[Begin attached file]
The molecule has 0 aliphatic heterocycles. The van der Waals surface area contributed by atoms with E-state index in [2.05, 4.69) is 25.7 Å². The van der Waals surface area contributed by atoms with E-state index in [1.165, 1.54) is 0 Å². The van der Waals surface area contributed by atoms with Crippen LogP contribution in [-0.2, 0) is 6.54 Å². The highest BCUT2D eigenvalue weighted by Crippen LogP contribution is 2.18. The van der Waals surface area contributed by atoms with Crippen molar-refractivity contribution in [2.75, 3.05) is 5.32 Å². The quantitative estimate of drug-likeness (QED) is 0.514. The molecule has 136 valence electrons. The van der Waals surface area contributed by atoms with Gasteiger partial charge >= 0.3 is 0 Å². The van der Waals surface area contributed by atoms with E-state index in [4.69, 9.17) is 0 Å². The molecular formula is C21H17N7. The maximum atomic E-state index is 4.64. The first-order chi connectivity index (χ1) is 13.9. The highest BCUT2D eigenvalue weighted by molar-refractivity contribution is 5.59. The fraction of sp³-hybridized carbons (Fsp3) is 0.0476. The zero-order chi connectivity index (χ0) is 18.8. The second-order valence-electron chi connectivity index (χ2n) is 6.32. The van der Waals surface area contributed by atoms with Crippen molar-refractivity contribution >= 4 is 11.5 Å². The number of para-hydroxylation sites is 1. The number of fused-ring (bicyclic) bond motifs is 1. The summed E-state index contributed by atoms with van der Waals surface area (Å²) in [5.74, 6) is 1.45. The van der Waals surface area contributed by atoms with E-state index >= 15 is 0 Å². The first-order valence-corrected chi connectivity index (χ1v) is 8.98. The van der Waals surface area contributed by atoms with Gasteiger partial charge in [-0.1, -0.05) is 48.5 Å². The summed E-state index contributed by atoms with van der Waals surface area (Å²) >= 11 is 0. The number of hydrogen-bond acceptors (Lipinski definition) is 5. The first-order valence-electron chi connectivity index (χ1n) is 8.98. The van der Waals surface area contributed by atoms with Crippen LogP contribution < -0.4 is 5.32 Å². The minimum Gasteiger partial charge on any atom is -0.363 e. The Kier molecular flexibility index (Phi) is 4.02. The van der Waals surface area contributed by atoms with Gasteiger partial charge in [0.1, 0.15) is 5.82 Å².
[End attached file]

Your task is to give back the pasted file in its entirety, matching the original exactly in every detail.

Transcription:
The molecule has 0 aliphatic heterocycles. The van der Waals surface area contributed by atoms with E-state index in [2.05, 4.69) is 25.7 Å². The van der Waals surface area contributed by atoms with E-state index in [1.165, 1.54) is 0 Å². The van der Waals surface area contributed by atoms with Crippen LogP contribution in [-0.2, 0) is 6.54 Å². The highest BCUT2D eigenvalue weighted by Crippen LogP contribution is 2.18. The van der Waals surface area contributed by atoms with Crippen molar-refractivity contribution in [2.75, 3.05) is 5.32 Å². The quantitative estimate of drug-likeness (QED) is 0.514. The molecule has 136 valence electrons. The van der Waals surface area contributed by atoms with Gasteiger partial charge >= 0.3 is 0 Å². The van der Waals surface area contributed by atoms with E-state index in [4.69, 9.17) is 0 Å². The molecular formula is C21H17N7. The maximum atomic E-state index is 4.64. The first-order chi connectivity index (χ1) is 13.9. The highest BCUT2D eigenvalue weighted by molar-refractivity contribution is 5.59. The fraction of sp³-hybridized carbons (Fsp3) is 0.0476. The zero-order chi connectivity index (χ0) is 18.8. The second-order valence-electron chi connectivity index (χ2n) is 6.32. The van der Waals surface area contributed by atoms with Crippen molar-refractivity contribution >= 4 is 11.5 Å². The number of para-hydroxylation sites is 1. The number of fused-ring (bicyclic) bond motifs is 1. The summed E-state index contributed by atoms with van der Waals surface area (Å²) in [5.74, 6) is 1.45. The van der Waals surface area contributed by atoms with E-state index >= 15 is 0 Å². The first-order valence-corrected chi connectivity index (χ1v) is 8.98. The van der Waals surface area contributed by atoms with Gasteiger partial charge in [-0.1, -0.05) is 48.5 Å². The summed E-state index contributed by atoms with van der Waals surface area (Å²) >= 11 is 0. The number of hydrogen-bond acceptors (Lipinski definition) is 5. The first-order valence-electron chi connectivity index (χ1n) is 8.98. The van der Waals surface area contributed by atoms with Crippen LogP contribution < -0.4 is 5.32 Å². The minimum Gasteiger partial charge on any atom is -0.363 e. The Kier molecular flexibility index (Phi) is 4.02. The van der Waals surface area contributed by atoms with Gasteiger partial charge in [0.1, 0.15) is 5.82 Å².